The fall detection feature that went live with the latest Apple Watch Series 4 in one such, even though the ability to take an ECG from your wrist captured most of the attention.
Can technology save lives? And I ask this question not in the context of technology that we find in hospitals, but in gadgets that most of us use. The answer is slowly but surely moving towards the affirmative. This is because, over the past few years, personal technology has been putting a lot of emphasis on wellness, stress and, of late, more serious stuff like blood pressure monitoring. While Apple showcased ECG functionality with its latest Apple Watch, Samsung’s new Galaxy Watch now comes with blood pressure monitoring. Meanwhile, having sold over 90 million devices, a company like Fitbit is sitting on so much user data, which when combined with the best of medical knowledge could help change lives like never before.
Apple seems to be way ahead of others when it comes to adding features that improve accessibility and safety for those wearing its devices. The fall detection feature that went live with the latest Apple Watch Series 4 in one such, even though the ability to take an ECG from your wrist captured most of the attention. While fall detection might seem like a relatively easy technology to execute, there is quite a bit of computing that goes into getting this right.
What is fall detection? The Apple Watch can detect a hard fall based on a bunch of algorithms and by analysing wrist trajectory and impact acceleration. If the Watch senses the person has been immobile for 60 seconds after a hard fall was detected, it will automatically call emergency services and send a message along with location to emergency contacts in the language chosen by the user beforehand.
Accurate fall detection has become possible with Watch Series 4, which is capable of measuring up to 32 g-forces, twice that of its predecessor. The accelerometer and gyroscope are up to eight times faster than previous generations of Apple Watches. All of these together help the Watch collect the higher fidelity motion data needed for fall detection.
But creating algorithms needed was not easy either, as fall detection had never before been put on a watch and hence the kind of data needed was not available. Apple got this training data over a long-term study working with real people to ensure the data was “true”. With 250,000 days of data from 2,500 participants, Apple’s team looked at the most common types of falls—slipping and tripping then bracing, falling off a ladder, tripping on an uneven curb—to hone in on/and recognise the angle/time of impact.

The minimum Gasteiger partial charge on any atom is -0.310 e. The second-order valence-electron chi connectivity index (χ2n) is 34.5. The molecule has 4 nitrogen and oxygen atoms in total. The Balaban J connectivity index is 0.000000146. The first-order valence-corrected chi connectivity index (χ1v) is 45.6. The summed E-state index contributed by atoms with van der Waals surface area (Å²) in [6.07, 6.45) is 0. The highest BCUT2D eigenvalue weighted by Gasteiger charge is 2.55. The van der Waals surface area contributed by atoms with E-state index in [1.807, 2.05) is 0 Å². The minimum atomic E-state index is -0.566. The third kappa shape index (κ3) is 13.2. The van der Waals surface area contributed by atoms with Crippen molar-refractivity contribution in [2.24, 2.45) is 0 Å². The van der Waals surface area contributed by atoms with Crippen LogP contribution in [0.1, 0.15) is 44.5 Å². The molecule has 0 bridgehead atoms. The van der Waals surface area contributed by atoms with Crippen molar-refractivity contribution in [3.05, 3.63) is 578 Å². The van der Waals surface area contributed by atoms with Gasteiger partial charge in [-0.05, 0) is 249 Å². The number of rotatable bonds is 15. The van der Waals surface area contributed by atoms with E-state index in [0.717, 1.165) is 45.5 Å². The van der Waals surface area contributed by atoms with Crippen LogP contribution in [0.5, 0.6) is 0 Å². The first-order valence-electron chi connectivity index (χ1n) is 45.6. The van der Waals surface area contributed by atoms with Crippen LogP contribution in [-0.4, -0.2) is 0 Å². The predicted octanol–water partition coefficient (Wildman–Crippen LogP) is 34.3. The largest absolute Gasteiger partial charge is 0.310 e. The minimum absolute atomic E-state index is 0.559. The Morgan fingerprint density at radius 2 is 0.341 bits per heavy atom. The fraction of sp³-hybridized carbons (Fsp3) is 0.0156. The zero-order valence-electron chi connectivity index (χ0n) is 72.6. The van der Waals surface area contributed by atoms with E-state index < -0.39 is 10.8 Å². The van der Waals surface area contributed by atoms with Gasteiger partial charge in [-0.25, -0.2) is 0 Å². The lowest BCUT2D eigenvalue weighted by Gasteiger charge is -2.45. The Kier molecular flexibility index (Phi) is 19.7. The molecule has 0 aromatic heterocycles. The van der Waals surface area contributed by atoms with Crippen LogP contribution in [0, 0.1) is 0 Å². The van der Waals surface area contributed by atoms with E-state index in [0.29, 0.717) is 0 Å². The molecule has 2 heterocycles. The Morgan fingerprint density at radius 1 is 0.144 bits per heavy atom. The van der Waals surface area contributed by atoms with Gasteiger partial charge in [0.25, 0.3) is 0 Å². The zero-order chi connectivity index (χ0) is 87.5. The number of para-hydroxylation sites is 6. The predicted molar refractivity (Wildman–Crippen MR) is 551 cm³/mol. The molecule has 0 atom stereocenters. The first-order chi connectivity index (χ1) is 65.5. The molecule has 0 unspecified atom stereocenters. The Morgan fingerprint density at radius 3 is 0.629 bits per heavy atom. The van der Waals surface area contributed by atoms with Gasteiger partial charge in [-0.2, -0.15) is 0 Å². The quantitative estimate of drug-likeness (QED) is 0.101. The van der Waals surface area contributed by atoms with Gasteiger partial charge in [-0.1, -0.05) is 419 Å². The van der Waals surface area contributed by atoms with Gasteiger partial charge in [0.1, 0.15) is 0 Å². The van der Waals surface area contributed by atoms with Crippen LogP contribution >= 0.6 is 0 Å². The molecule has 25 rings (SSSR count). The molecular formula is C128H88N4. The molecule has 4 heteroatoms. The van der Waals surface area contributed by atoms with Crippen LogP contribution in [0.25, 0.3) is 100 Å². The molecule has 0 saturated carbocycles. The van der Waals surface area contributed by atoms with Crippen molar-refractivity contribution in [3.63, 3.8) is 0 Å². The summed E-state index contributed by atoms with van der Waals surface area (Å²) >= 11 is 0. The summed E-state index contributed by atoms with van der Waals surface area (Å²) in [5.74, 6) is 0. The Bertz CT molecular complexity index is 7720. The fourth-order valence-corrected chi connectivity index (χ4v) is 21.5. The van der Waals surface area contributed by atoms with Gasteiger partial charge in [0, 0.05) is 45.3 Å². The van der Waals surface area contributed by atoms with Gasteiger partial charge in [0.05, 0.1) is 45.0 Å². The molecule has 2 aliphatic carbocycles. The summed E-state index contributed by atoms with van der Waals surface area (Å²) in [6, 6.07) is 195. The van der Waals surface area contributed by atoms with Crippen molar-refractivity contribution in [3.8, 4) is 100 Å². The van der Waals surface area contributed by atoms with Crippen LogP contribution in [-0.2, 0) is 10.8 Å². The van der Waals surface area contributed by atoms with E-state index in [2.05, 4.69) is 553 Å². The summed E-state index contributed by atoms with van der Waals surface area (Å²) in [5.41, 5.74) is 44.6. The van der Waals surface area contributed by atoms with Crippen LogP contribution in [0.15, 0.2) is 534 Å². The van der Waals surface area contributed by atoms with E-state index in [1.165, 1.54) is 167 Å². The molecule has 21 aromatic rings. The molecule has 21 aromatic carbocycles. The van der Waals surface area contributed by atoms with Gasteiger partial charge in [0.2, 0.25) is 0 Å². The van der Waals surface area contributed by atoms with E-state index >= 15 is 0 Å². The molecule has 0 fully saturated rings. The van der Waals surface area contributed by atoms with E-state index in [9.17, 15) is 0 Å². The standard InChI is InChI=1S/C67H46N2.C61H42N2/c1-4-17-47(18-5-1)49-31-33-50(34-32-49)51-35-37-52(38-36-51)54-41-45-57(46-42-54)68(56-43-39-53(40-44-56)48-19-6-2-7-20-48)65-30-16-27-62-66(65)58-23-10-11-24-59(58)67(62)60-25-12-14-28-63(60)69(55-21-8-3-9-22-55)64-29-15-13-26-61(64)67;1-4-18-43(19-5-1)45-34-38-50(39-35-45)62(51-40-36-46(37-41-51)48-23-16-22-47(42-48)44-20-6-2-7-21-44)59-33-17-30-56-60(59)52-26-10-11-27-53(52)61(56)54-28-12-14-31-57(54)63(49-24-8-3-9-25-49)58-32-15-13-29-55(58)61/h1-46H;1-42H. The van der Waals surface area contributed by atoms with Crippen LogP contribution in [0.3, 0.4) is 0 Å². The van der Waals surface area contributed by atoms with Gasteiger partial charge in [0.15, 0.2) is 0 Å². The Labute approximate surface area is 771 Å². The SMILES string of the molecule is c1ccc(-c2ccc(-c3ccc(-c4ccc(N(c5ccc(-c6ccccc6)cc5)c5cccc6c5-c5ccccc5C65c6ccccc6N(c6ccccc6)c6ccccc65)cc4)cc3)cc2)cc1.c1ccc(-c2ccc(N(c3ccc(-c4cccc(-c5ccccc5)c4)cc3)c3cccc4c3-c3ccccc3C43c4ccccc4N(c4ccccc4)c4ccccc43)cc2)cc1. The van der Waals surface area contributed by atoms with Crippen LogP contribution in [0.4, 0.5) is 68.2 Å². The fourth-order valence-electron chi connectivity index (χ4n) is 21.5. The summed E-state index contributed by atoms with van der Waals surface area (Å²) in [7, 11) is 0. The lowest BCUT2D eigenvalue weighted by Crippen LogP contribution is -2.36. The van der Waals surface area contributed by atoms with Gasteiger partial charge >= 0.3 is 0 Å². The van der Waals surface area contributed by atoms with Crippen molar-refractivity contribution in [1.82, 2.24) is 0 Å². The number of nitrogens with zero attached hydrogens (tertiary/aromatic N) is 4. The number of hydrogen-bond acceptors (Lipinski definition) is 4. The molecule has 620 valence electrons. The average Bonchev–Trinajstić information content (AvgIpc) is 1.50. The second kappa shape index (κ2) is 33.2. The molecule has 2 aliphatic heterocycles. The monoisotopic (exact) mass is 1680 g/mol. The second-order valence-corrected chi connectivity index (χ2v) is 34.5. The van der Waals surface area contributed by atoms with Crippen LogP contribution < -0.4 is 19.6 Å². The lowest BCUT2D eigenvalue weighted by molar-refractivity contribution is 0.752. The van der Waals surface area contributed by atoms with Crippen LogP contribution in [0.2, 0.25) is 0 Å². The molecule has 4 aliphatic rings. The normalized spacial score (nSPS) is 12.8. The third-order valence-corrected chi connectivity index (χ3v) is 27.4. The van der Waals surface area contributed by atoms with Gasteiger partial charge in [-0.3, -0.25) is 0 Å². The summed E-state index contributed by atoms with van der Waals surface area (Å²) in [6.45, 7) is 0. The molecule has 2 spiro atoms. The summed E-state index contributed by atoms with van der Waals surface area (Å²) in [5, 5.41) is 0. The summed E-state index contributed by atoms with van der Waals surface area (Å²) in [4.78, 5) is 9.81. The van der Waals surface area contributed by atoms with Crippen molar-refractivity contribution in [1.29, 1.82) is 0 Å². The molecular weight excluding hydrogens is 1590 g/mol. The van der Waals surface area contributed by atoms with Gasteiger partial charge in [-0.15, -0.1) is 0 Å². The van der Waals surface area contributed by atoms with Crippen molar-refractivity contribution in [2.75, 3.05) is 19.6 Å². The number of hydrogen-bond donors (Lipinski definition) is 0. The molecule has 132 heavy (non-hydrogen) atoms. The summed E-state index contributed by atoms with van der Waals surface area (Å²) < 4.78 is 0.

The study taught them that the types of falls for elderly are often different to falls that occur during recreational activity or contact sports. This is significant because a large chunk of older patients fail to tell their caregivers about falls, making it difficult for doctors to understand the origin or underlying causes, such as balance, movement disorders, reduced leg strength, or worsened hand-eye coordination. So, it was critical for falls to be documented so as to provide the patient, caretaker and physician with more insights. Fall detection is hence on by default for users who are above the age of 65. Look at this from the business side, and you understand how big an opportunity it is to cater to the elderly.
From its study of the fall data, Apple learnt about specific motion patterns associated with different types of falls—someone tripping, pitches forward and tries to brace with their hands, or someone slipping naturally swings their arms upwards in a windmill motion. The Apple Watch Series 4 can clearly recognise these fall patterns.
Interestingly, some events like a car crash can lead to the fall detection being triggered and there have been instances where the Watch has alerted emergency service even when it was not a fall per se. The Watch filters out a lot of regular trips and falls, and Apple has data on what these false positives usually are. But when a hard fall is detected, the Watch sends the user an alert and she has the option to either confirm she’s fine or to call for emergency services. If the user is immobile for a minute, the Watch will start emergency call automatically. The user can cancel this call, if needed. This also helps prevent overburdening of emergency services.
But if you thought this technology will get better over time as millions of people use the latest Apple Watch, then you are wrong. Apple does not collect user data from the watches, so the algorithm is based on original dataset only. The new data stays locally on user’s watches and hence is not used to change the algorithm itself. However, some local customisations do gradually happen on the Watch itself.
This is what technology is supposed to do—change lives for the better. And this year you can rest assured that across brands there will be a technology that can save more lives.